Unprivileged Linux Users Can Now Take Advantage of a 12-Year-Old Polkit Flaw

Unprivileged Linux Users Can Now Take Advantage of a 12-Year-Old Polkit Flaw

Short News:-

A 12-year-old security vulnerability has been disclosed in a system utility called Polkit. Polkit is a toolkit for controlling system-wide privileges in Unix-like operating systems. A proof-of-concept (POC) exploit has emerged in the wild hours after technical details became public. PwnKit stems from an out-of-bounds write that enables reintroduction of "unsecured" environment variables into pkexec's environment. If no username is specified, the command to be executed will be run as the administrative superuser, root.

Unprivileged Linux Users Can Now Take Advantage of a 12-Year-Old Polkit Flaw

Detailed News:-

While a proof-of-concept (POC) exploit for the 12-year-old security flaw has surfaced in the wild just hours after technical details of the bug were made public, a vulnerability in Polkit, a Linux system utility, has been disclosed that provides attackers root rights.

Cybersecurity firm Qualys has dubbed this vulnerability "PwnKit," affecting polkit's default installation of pkexec, a tool found on all major Linux distributions including Ubuntu, Debian, Fedora, and CentOS.

In Unix-like operating systems like Linux, Polkit (formerly known as PolicyKit) is a set of tools for managing system-wide privileges, and it provides a way for non-privileged processes to communicate with privileged ones.

Bharat Jogi, director of vulnerability and threat research at Qualys, said that this vulnerability "allows any unprivileged user to gain full root privileges on a vulnerable host by exploiting this vulnerability in its default configuration." Jogi added that this "has been hiding in plain sight for 12+ years and affects all versions of pkexec since its first version in May 2009."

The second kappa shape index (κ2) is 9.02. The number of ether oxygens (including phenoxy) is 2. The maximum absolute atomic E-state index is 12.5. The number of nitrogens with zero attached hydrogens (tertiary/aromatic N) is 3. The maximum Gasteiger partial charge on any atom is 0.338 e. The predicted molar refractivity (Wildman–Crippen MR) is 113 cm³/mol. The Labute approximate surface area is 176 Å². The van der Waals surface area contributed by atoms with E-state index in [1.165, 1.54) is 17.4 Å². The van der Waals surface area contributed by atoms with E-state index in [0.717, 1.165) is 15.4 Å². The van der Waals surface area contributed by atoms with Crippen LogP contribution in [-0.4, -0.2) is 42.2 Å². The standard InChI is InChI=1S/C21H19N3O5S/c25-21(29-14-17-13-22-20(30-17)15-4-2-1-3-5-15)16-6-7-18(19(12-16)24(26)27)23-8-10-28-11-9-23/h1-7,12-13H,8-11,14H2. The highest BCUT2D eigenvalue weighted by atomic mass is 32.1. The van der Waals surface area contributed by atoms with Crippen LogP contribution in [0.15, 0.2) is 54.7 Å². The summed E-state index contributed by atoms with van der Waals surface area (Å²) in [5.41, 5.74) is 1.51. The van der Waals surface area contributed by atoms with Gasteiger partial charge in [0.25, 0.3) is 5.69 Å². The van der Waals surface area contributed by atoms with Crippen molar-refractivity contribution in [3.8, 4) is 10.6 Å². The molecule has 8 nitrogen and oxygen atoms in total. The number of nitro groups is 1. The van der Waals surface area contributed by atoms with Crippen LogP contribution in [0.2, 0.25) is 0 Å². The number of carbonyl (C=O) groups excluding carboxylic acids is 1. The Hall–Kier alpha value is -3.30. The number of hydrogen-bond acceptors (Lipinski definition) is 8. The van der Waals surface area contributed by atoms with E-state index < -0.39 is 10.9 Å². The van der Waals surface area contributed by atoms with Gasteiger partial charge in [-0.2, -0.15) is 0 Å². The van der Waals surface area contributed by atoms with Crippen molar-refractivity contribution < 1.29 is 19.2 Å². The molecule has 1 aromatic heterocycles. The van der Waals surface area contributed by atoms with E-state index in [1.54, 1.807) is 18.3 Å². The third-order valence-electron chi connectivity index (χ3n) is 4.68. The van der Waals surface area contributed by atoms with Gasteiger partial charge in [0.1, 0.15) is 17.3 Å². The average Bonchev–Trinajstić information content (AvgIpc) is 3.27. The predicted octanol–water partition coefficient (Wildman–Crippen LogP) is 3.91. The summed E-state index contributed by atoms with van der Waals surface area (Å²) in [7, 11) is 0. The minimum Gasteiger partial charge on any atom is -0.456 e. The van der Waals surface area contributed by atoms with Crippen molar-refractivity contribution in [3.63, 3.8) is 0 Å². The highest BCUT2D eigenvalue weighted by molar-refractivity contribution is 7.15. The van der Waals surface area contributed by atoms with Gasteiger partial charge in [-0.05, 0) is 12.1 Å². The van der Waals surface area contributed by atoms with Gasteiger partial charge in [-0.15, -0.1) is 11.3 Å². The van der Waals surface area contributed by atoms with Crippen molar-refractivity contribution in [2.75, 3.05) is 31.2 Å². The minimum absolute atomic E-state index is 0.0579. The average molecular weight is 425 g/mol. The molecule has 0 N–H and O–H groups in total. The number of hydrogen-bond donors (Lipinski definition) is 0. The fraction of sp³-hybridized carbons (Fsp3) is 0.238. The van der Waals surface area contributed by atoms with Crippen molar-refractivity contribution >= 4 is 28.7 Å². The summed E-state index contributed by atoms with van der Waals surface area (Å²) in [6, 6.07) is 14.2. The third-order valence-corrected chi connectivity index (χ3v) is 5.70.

On November 18, 2021, Linux vendors were notified of the vulnerability, which has been assigned the identification CVE-2021-4034 and for which patches have been released by Red Hat and Ubuntu.

As an alternative to the sudo command, pkexec enables an authorized user to run commands on behalf of another user. The command will be executed as root, the administrative superuser, if no username is provided.

When pkexec's environment variables are reintroduced via an out-of-bounds write, the result is PwnKit. In spite of the fact that this issue is not remotely exploitable, an attacker with an established foothold in a system can use it to get complete root rights.

As CERT/CC vulnerability expert Will Dormann described the "simple and ubiquitous" PoC that has emerged in the wild, it is even more critical that the fixes be implemented immediately in order to contain any potential threats.

This is the second time in as many years that a hole in Polkit's security has been discovered. According to GitHub security researcher Kevin Backhouse, a seven-year-old privilege escalation vulnerability (CVE-2021-3560) might be exploited to give the root user full control of the system.

As a further bonus, the publication of the vulnerability comes just a few days after a security hole in the Linux kernel (CVE-2022-0185) that may be exploited by an unprivileged user to get root privileges and break out of containers in Kubernetes environments.


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